James McAvoy and London in WELCOME TO THE PUNCH (Chris Raphael/IFC Films)

James McAvoy and London in WELCOME TO THE PUNCH (Chris Raphael/IFC Films)

Written & Directed by Eran Creevy
Produced by Rory Aitken & Ben Pugh
Released by IFC Films
UK. 99 min. Not rated
With James McAvoy, Mark Strong, Andrea Riseborough, Peter Mullan, David Morrissey, Jason Flemyng & Ruth Sheen

Welcome to the Punch is British director Eran Creevy’s follow up to his award-winning debut Shifty (2008), about the rivalry between London crack cocaine dealers. Creevy returns with an A-list British cast and an inflated budget, executive produced by Ridley Scott. In contrast to the semi-autobiographical, character driven social-realism that gave Shifty such authenticity, Welcome to the Punch, is a glossy Hong Kong-style crime thriller set among the steel and glass of London’s financial district.

After Max Lewinsky (James McAvoy) is shot pursuing armed robbers led by Jacob Sternwood (Mark Strong), his life and career change forever. While career criminal Sternwood escapes, hiding out in Iceland, Lewinsky is left with a shattered leg, a permanent limp, and a stain on his record. When Sternwood’s son is critically injured in a botched London robbery, the father returns to hunt down the culprit. Meanwhile, disgraced detective Lewinsky sets out to bring Sternwood to justice and rescue his own reputation, but while he pursues his vendetta, a deeper conspiracy is revealed that both the hunter and the hunted need to solve in order to survive.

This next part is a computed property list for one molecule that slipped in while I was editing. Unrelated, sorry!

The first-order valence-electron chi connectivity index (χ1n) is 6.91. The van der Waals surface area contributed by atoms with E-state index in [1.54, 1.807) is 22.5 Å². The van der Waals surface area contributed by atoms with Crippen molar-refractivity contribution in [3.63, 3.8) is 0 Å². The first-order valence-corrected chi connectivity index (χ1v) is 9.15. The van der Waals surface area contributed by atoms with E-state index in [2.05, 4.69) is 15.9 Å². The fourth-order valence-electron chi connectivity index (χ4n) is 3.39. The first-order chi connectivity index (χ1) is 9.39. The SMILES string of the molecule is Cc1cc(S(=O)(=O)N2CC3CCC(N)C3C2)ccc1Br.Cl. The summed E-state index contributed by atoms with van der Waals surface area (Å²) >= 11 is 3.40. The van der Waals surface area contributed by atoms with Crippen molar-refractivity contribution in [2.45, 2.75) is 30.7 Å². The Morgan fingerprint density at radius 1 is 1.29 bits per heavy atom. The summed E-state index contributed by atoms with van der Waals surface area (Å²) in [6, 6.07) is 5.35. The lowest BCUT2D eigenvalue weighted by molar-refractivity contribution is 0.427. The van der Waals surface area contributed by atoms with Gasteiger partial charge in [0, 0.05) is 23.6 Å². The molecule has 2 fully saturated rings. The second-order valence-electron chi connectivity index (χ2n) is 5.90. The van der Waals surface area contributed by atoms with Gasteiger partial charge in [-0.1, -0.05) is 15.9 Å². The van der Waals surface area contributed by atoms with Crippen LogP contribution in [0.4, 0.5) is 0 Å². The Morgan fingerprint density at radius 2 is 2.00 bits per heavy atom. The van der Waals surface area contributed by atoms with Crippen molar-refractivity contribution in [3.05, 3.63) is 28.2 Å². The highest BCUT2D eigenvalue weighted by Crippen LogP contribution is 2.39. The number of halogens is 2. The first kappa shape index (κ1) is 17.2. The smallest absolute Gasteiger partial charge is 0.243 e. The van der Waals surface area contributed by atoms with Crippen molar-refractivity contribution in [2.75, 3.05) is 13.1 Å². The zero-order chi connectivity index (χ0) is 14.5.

Cold and calculating, Mark Strong owns the film as Sternwood. James McAvoy, cast against type, is tense and restless, and Andrea Riseborough plays his strong and outspoken partner. But their characters have little space to develop amid the action, so the movie feels like watching a collision of cyphers.

It is noteworthy that Creevy did not repeat himself but instead went for a bold urban thriller. Shot in steely greys with high contrast, London has never looked so glossy. Aerial shots of the city give a timeless yet futuristic feel reminiscent of the executive producer’s Blade Runner. Made on a comparatively low budget, the film has ambitions to be something much bigger, and has drawn comparisons to Michael Mann’s Heat. While the film is largely shot at night or in low light with its fair share of rain soaked scenes, the plot is too familiar and lacks tension.

With a sound understanding of genre from a childhood spent in his stepfather’s video store and a bold aesthetic honed in commercials and music videos, Creevy is a talented director, but the film’s high-octane action opts for style over content. It will be interesting to see if he can marry the character strengths of Shifty and the gloss of Welcome to the Punch in his third feature, Autobahn, an action-chase film set on a German motorway, already in production.